The East Coast snow season was a drag: Maybe spring will make up for it?

Spring Fling has been cancelled at Jiminy Peak. The annual ski costume party/pond-skim/box derby had to be 86’d this Saturday because there’s more pond than ski in the Berkshires right now.

While this El Nino winter has been fantastic for snow out West - not to mention surf in Hawaii, California and the East Coast - it was a drag for hills in the Mid Atlantic and Northeast. It wasn’t a particularly cold winter, but more important, there just wasn’t much of the white stuff from New England through the Appalachians.

Last winter, Boston had nearly 110 inches of snow. Piles of plowed accumulation didn’t fully melt until July, so that’s not exactly a standard benchmark. But this year’s totals still fall well under the average of 43 inches. An article by GrindTV from earlier this month explained how the state of New York was on track for its worst ski season ever with only about 21 inches recorded. Recent deluges certainly didn’t help.

Snow season in the northeast fell on its face. But it could mean a fun spring for other pursuits. Photo: Courtesy of Stratton Mountain

Snow season in the northeast fell on its face. But it could mean a fun spring for other pursuits. Photo: Courtesy of Stratton Mountain

“We’re going to ski the shit out of the snow we have left and enjoy it for all it’s worth,” says JJ Toland, the very frank communications director at Jay Peak. “We’re not out of the fight just yet. There’s a potential storm system around the vernal equinox that could have us skiing and riding well into the spring. But I’m already seeing the mountain bikes coming out.

Last year, we had Widespread Panic scheduled to play a show at our Stateside Amphitheater on June 20 - and we had our own spreading panic that it would still be under 12 feet of snow the day of the concert. We’ve got a good line up of shows this summer and we’re not sweating it.”

Toland admits that this year’s beach party on April 2 could end up being being an actual beach party. Traditionally, Jay Peak sets up volleyball nets on the snow. This year, they may have to truck in sand.

Jay Peak, Vermont, has enjoyed some prime May conditions. Problem is, it's still March. Photo: Jay Peak.

Jay Peak, Vermont, has enjoyed some prime May conditions. Problem is, it’s still March. Photo: Courtesy of Jay Peak

For areas that aren’t almost Canada, the season’s end is near. Many resorts were closed Monday through Thursday this week. But while winter 2016 was dismal for skiing and snowboarding, East Coast enthusiasts can start looking at the bright side - the really bright side of a sunny, warm spring.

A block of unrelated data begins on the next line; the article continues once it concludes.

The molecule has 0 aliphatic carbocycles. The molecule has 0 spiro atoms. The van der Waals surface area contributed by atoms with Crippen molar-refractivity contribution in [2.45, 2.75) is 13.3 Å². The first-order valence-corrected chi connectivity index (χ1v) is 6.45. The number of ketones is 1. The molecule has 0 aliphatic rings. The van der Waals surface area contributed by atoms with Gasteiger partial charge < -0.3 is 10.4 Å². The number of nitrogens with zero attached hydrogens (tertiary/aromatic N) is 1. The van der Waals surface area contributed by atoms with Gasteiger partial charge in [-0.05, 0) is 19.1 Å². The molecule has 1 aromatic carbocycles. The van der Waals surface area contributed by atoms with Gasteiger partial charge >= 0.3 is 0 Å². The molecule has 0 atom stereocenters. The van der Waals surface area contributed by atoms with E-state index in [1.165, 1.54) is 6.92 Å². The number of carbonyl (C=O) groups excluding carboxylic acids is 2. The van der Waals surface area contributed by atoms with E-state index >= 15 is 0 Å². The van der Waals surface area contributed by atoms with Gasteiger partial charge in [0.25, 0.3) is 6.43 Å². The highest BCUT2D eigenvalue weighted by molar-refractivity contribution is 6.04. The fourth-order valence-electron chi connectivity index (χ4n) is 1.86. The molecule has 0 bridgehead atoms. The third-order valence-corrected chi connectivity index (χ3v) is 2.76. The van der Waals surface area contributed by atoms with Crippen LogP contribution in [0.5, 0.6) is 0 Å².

NOAA’s long range forecast calls for a warmer than average late April and March for the entire northern half of the country, including the Carolinas through Nova Scotia. While this will surely be the death knell for late season turns in even the most sacred of backwood, it means that biking, kayaking, angling, hiking, trail running, camping, music festivals and any other outdoor pursuits could be pretty pleasant this spring. Jay Peak has a full lineup of concerts scheduled for summer. Jiminy gets lifts running for mountain bikes to access the entire mountain. There are also plenty of deals on early season passes for next winter.

NOAA's long term forecasts call for a warmer-than-average late winter and spring. Image: NOAA

NOAA’s long term forecasts call for a warmer than average late winter and spring. Photo: Courtesy of NOAA

The fact that winter was so short also has had another effect on the East Coast. The ocean temps off of Long Island are already in the mid-40s, which is above average. Recreationally speaking, there is a huge difference between 40 and 50 degree water heading into April. This doesn’t only mean that sea-based activities like SUP and striped bass fishing will get an earlier start, but it also means that coastal areas won’t have that utterly freezing effect into May. The surf won’t necessarily be affected by the water temps, but taking off the gloves and hood will surely be welcomed.

Outdoor folks can’t control Mother Nature, especially not with a rapidly changing climate and a record El Nino. But, we can make the best of it.

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